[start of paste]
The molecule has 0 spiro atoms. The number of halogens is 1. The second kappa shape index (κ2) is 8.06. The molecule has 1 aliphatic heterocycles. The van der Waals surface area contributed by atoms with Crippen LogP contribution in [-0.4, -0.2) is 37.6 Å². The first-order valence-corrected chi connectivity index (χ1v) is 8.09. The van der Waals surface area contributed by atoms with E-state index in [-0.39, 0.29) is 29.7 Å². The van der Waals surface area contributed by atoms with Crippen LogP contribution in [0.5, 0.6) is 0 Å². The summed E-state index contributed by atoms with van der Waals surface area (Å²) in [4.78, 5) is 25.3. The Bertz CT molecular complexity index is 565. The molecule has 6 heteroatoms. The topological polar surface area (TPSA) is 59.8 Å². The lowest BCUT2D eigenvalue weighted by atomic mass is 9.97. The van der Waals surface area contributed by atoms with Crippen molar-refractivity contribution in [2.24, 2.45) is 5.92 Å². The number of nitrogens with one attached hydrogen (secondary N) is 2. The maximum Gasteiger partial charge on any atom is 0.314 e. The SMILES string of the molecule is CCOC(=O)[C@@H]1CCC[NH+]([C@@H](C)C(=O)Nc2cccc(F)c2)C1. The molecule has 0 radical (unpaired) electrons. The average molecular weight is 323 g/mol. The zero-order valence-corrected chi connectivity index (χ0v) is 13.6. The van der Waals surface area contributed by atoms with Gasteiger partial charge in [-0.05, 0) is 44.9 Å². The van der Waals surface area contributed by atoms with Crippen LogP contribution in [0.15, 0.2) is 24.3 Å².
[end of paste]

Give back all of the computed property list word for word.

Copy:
The molecule has 0 spiro atoms. The number of halogens is 1. The second kappa shape index (κ2) is 8.06. The molecule has 1 aliphatic heterocycles. The van der Waals surface area contributed by atoms with Crippen LogP contribution in [-0.4, -0.2) is 37.6 Å². The first-order valence-corrected chi connectivity index (χ1v) is 8.09. The van der Waals surface area contributed by atoms with E-state index in [-0.39, 0.29) is 29.7 Å². The van der Waals surface area contributed by atoms with Crippen LogP contribution in [0.5, 0.6) is 0 Å². The summed E-state index contributed by atoms with van der Waals surface area (Å²) in [4.78, 5) is 25.3. The Bertz CT molecular complexity index is 565. The molecule has 6 heteroatoms. The topological polar surface area (TPSA) is 59.8 Å². The lowest BCUT2D eigenvalue weighted by atomic mass is 9.97. The van der Waals surface area contributed by atoms with Crippen molar-refractivity contribution in [2.24, 2.45) is 5.92 Å². The number of nitrogens with one attached hydrogen (secondary N) is 2. The maximum Gasteiger partial charge on any atom is 0.314 e. The SMILES string of the molecule is CCOC(=O)[C@@H]1CCC[NH+]([C@@H](C)C(=O)Nc2cccc(F)c2)C1. The molecule has 0 radical (unpaired) electrons. The average molecular weight is 323 g/mol. The zero-order valence-corrected chi connectivity index (χ0v) is 13.6. The van der Waals surface area contributed by atoms with Gasteiger partial charge in [-0.05, 0) is 44.9 Å². The van der Waals surface area contributed by atoms with Crippen LogP contribution in [0.15, 0.2) is 24.3 Å².